There is a strong element of storytelling in my work although the images are abstracted. I’m interested in the way we remember things in visual terms and the way shapes and colours sometimes remind us of places or people. This visual memory is personal to all of us, but it is a skill we all have. To get to know my subject matter I make sketches, but I don’t work directly from them because I want a more gestural and spontaneous result. Paintings are like children, you nurture them, but ultimately they speak for themselves. With any painting I have to abandon my preconceptions about the end result, in order to give it the freedom it needs to evolve. During this process I will usually have to paint over areas that I like in order to move the image forward, it can be quite a mercenary activity.
My work practice comprises basic human mark-making; embracing mistakes, choosing colours and describing form and space, with all the splashes and brush-strokes that entails. I don't wait for inspiration, I’m in the studio almost every day so new ideas surface during the working process and I develop them. Certain ongoing interests influence my work; aerial reconnaissance photos that my father took in the war still fascinate me and a love of early punk graphics has left me with a love of diagonals and the constant urge to experiment.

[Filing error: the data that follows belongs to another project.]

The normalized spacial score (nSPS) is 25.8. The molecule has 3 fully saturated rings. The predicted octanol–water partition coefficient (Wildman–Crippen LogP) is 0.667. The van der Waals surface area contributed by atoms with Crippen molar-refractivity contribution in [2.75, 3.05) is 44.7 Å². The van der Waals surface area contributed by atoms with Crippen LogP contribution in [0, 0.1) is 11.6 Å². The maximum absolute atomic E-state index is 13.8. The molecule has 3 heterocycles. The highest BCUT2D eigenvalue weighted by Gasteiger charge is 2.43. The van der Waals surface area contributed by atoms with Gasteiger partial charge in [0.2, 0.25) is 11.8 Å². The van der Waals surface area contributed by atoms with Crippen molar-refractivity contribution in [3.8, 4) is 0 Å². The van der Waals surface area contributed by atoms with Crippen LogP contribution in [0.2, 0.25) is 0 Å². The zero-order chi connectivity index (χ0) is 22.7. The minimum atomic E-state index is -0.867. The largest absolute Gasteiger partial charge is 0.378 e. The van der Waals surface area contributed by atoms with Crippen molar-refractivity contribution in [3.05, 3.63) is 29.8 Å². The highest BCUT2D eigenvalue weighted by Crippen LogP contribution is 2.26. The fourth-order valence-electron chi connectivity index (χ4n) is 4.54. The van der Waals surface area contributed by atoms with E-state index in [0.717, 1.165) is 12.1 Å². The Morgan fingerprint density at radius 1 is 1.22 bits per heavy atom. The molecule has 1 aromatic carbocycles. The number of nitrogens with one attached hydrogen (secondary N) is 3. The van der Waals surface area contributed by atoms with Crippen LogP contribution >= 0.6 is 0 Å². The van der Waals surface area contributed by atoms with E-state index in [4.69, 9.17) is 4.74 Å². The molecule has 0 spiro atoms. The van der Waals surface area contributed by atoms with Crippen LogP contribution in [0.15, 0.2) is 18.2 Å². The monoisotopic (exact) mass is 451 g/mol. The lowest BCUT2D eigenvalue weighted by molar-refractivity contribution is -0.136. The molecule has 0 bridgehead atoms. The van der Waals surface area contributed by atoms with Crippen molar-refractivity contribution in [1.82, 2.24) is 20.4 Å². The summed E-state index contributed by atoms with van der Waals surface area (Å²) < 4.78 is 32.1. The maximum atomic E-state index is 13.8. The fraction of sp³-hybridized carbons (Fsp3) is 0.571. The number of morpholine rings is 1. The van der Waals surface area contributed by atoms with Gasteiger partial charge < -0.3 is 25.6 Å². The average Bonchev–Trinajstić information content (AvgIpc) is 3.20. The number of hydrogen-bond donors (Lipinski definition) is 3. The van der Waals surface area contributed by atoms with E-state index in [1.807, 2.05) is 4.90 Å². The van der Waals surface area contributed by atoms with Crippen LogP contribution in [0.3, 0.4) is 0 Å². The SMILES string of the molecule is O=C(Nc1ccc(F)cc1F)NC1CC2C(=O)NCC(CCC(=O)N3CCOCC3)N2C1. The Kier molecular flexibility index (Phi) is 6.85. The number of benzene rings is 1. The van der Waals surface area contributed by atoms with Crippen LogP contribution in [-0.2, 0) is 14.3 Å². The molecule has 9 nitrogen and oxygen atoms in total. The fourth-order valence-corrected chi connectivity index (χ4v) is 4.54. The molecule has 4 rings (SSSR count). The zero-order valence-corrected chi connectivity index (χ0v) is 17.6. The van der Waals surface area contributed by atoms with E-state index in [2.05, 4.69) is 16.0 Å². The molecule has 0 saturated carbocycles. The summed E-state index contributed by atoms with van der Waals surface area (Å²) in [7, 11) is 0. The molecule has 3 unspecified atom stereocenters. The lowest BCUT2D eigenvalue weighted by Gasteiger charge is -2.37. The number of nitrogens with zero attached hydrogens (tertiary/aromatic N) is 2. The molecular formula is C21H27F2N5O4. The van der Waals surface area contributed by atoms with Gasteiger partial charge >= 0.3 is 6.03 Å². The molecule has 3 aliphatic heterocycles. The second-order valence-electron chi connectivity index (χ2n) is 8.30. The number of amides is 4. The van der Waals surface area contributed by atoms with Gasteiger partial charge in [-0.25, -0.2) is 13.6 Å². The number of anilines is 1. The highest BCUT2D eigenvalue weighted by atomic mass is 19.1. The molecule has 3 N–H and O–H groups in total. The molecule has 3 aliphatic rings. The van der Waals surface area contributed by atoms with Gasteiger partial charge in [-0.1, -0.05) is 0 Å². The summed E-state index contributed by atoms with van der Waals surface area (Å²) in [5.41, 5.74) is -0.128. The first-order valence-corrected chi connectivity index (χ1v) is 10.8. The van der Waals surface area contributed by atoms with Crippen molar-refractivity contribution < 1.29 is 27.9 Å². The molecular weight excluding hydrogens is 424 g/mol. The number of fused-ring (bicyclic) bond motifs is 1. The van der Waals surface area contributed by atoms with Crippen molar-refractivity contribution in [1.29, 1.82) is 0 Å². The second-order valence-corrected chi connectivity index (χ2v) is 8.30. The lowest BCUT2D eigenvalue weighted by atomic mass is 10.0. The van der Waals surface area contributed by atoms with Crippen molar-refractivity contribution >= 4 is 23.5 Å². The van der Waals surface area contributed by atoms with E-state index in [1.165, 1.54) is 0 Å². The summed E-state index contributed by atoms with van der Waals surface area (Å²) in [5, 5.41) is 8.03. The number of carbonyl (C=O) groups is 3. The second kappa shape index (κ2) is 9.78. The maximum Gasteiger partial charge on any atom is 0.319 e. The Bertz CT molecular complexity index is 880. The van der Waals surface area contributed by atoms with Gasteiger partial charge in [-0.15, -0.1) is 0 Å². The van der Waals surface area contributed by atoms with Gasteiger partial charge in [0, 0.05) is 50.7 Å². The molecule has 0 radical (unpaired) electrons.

For me, there has to be progress from year to year, I'm not someone who can make the same painting over and over again. However, underlying and unifying the work over the years is a linear structure that often shows through in the texture of the paint as well as in the design; evidence of the working process which I want to be seen. I am trying to produce an antidote to the slick digital screen-saver images that surround us; I’m not interested in perfection, only in progress. I see myself as part of a tradition of drawing that begins with the cave-painters and continues through the renaissance, modernism and graffiti to the present day.
I try to make paintings that have an initial impact, but also a sonority that unfolds as you spend time with the piece. There is no correct interpretation of the images; everyone’s reaction will be different. The joy of abstraction is that it can be appreciated on a purely aesthetic level in the same way we relate to music. You don’t need to know the meaning of a song in order to enjoy it and it’s the same with an abstract image.